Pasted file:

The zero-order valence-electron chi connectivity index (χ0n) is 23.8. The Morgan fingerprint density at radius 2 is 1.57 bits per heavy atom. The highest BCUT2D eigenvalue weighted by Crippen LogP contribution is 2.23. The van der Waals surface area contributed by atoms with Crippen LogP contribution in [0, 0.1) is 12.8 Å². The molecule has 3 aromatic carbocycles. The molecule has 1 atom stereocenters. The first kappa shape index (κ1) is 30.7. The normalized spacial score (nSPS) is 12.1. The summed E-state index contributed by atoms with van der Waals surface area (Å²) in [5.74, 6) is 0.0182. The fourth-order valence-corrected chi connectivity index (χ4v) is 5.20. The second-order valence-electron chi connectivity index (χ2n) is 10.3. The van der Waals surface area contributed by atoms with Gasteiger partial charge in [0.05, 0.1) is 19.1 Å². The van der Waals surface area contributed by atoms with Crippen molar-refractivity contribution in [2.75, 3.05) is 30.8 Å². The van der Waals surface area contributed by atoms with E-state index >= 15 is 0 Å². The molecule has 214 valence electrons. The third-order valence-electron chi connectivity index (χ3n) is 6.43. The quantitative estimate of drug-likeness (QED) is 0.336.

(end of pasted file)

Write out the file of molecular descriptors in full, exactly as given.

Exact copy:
The zero-order valence-electron chi connectivity index (χ0n) is 23.8. The Morgan fingerprint density at radius 2 is 1.57 bits per heavy atom. The highest BCUT2D eigenvalue weighted by Crippen LogP contribution is 2.23. The van der Waals surface area contributed by atoms with Crippen LogP contribution in [0, 0.1) is 12.8 Å². The molecule has 3 aromatic carbocycles. The molecule has 1 atom stereocenters. The first kappa shape index (κ1) is 30.7. The normalized spacial score (nSPS) is 12.1. The summed E-state index contributed by atoms with van der Waals surface area (Å²) in [5.74, 6) is 0.0182. The fourth-order valence-corrected chi connectivity index (χ4v) is 5.20. The second-order valence-electron chi connectivity index (χ2n) is 10.3. The van der Waals surface area contributed by atoms with Gasteiger partial charge in [0.05, 0.1) is 19.1 Å². The van der Waals surface area contributed by atoms with Crippen molar-refractivity contribution in [2.75, 3.05) is 30.8 Å². The van der Waals surface area contributed by atoms with E-state index >= 15 is 0 Å². The molecule has 214 valence electrons. The third-order valence-electron chi connectivity index (χ3n) is 6.43. The quantitative estimate of drug-likeness (QED) is 0.336.